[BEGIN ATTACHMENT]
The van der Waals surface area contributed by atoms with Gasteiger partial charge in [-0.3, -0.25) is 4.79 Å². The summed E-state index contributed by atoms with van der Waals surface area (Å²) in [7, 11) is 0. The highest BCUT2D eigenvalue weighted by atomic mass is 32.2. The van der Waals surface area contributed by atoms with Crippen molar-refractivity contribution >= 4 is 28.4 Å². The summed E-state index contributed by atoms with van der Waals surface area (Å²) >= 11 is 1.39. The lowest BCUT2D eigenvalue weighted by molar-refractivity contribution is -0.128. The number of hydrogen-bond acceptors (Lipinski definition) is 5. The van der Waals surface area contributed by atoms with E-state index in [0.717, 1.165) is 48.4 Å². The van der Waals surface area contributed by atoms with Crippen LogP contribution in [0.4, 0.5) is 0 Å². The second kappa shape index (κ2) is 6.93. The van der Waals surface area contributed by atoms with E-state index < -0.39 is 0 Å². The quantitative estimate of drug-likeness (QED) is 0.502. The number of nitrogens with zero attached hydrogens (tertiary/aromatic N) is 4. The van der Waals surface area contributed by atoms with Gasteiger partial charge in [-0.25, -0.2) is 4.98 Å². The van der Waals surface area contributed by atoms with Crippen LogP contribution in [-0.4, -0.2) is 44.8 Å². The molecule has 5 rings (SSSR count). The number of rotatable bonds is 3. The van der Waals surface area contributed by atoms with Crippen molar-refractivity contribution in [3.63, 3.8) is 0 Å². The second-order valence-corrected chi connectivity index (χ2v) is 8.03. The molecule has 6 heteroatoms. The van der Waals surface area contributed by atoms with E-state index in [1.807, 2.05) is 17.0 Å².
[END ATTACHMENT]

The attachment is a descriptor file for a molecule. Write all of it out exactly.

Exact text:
The van der Waals surface area contributed by atoms with Gasteiger partial charge in [-0.3, -0.25) is 4.79 Å². The summed E-state index contributed by atoms with van der Waals surface area (Å²) in [7, 11) is 0. The highest BCUT2D eigenvalue weighted by atomic mass is 32.2. The van der Waals surface area contributed by atoms with Crippen molar-refractivity contribution >= 4 is 28.4 Å². The summed E-state index contributed by atoms with van der Waals surface area (Å²) >= 11 is 1.39. The lowest BCUT2D eigenvalue weighted by molar-refractivity contribution is -0.128. The number of hydrogen-bond acceptors (Lipinski definition) is 5. The van der Waals surface area contributed by atoms with E-state index in [0.717, 1.165) is 48.4 Å². The van der Waals surface area contributed by atoms with Crippen LogP contribution in [0.4, 0.5) is 0 Å². The second kappa shape index (κ2) is 6.93. The van der Waals surface area contributed by atoms with E-state index < -0.39 is 0 Å². The quantitative estimate of drug-likeness (QED) is 0.502. The number of nitrogens with zero attached hydrogens (tertiary/aromatic N) is 4. The van der Waals surface area contributed by atoms with Gasteiger partial charge in [-0.25, -0.2) is 4.98 Å². The van der Waals surface area contributed by atoms with Crippen LogP contribution in [-0.4, -0.2) is 44.8 Å². The molecule has 5 rings (SSSR count). The number of rotatable bonds is 3. The van der Waals surface area contributed by atoms with Crippen molar-refractivity contribution in [3.63, 3.8) is 0 Å². The second-order valence-corrected chi connectivity index (χ2v) is 8.03. The molecule has 6 heteroatoms. The van der Waals surface area contributed by atoms with E-state index in [1.807, 2.05) is 17.0 Å².